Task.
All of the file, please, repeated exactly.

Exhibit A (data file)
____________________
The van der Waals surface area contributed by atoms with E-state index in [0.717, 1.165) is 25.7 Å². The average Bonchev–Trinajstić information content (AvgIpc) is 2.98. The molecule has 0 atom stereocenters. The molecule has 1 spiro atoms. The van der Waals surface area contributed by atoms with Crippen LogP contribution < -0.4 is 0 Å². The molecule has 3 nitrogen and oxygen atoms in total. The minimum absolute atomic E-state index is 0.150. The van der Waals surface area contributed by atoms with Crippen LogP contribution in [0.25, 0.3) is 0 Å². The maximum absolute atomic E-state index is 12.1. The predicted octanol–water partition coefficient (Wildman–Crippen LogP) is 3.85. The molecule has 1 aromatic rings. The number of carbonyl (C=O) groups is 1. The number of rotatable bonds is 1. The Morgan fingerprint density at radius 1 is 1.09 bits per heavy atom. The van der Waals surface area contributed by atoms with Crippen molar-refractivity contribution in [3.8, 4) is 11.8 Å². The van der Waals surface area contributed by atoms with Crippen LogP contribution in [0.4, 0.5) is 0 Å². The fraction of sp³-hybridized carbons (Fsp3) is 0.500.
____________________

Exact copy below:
The van der Waals surface area contributed by atoms with E-state index in [0.717, 1.165) is 25.7 Å². The average Bonchev–Trinajstić information content (AvgIpc) is 2.98. The molecule has 0 atom stereocenters. The molecule has 1 spiro atoms. The van der Waals surface area contributed by atoms with Crippen LogP contribution < -0.4 is 0 Å². The molecule has 3 nitrogen and oxygen atoms in total. The minimum absolute atomic E-state index is 0.150. The van der Waals surface area contributed by atoms with Crippen LogP contribution in [0.25, 0.3) is 0 Å². The maximum absolute atomic E-state index is 12.1. The predicted octanol–water partition coefficient (Wildman–Crippen LogP) is 3.85. The molecule has 1 aromatic rings. The number of carbonyl (C=O) groups is 1. The number of rotatable bonds is 1. The Morgan fingerprint density at radius 1 is 1.09 bits per heavy atom. The van der Waals surface area contributed by atoms with Crippen molar-refractivity contribution in [3.8, 4) is 11.8 Å². The van der Waals surface area contributed by atoms with Crippen LogP contribution in [0.4, 0.5) is 0 Å². The fraction of sp³-hybridized carbons (Fsp3) is 0.500.